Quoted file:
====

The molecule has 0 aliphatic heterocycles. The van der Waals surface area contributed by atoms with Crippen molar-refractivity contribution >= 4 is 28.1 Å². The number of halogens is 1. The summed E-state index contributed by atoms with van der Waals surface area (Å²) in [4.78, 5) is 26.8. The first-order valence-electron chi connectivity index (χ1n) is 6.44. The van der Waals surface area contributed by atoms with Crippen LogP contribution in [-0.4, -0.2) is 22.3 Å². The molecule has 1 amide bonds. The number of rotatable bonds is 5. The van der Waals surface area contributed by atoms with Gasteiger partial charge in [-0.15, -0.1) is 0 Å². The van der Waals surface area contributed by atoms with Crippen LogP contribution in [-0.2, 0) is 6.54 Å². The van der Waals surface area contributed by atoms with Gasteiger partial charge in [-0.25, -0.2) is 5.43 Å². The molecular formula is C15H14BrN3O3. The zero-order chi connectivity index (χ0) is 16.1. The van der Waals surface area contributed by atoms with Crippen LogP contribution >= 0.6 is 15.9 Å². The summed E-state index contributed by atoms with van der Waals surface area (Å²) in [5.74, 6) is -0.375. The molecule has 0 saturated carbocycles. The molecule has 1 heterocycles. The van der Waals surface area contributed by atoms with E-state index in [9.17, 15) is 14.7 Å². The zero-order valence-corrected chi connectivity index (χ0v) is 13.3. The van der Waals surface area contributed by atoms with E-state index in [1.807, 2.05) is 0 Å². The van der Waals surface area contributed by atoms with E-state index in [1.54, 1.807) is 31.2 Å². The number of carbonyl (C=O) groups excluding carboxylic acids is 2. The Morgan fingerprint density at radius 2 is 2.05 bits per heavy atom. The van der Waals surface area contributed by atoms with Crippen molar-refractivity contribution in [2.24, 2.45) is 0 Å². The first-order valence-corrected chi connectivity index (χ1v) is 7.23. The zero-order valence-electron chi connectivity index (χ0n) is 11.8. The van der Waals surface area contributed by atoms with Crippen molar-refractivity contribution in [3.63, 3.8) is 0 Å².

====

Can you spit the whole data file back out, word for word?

The molecule has 0 aliphatic heterocycles. The van der Waals surface area contributed by atoms with Crippen molar-refractivity contribution >= 4 is 28.1 Å². The number of halogens is 1. The summed E-state index contributed by atoms with van der Waals surface area (Å²) in [4.78, 5) is 26.8. The first-order valence-electron chi connectivity index (χ1n) is 6.44. The van der Waals surface area contributed by atoms with Crippen LogP contribution in [-0.4, -0.2) is 22.3 Å². The molecule has 1 amide bonds. The number of rotatable bonds is 5. The van der Waals surface area contributed by atoms with Gasteiger partial charge in [-0.15, -0.1) is 0 Å². The van der Waals surface area contributed by atoms with Crippen LogP contribution in [-0.2, 0) is 6.54 Å². The van der Waals surface area contributed by atoms with Gasteiger partial charge in [-0.25, -0.2) is 5.43 Å². The molecular formula is C15H14BrN3O3. The zero-order chi connectivity index (χ0) is 16.1. The van der Waals surface area contributed by atoms with Crippen LogP contribution >= 0.6 is 15.9 Å². The summed E-state index contributed by atoms with van der Waals surface area (Å²) in [5.74, 6) is -0.375. The molecule has 0 saturated carbocycles. The molecule has 1 heterocycles. The van der Waals surface area contributed by atoms with E-state index in [9.17, 15) is 14.7 Å². The zero-order valence-corrected chi connectivity index (χ0v) is 13.3. The van der Waals surface area contributed by atoms with E-state index in [1.807, 2.05) is 0 Å². The van der Waals surface area contributed by atoms with E-state index in [1.54, 1.807) is 31.2 Å². The number of carbonyl (C=O) groups excluding carboxylic acids is 2. The Morgan fingerprint density at radius 2 is 2.05 bits per heavy atom. The van der Waals surface area contributed by atoms with Crippen molar-refractivity contribution in [2.24, 2.45) is 0 Å². The first-order valence-corrected chi connectivity index (χ1v) is 7.23. The zero-order valence-electron chi connectivity index (χ0n) is 11.8. The van der Waals surface area contributed by atoms with Crippen molar-refractivity contribution in [3.63, 3.8) is 0 Å².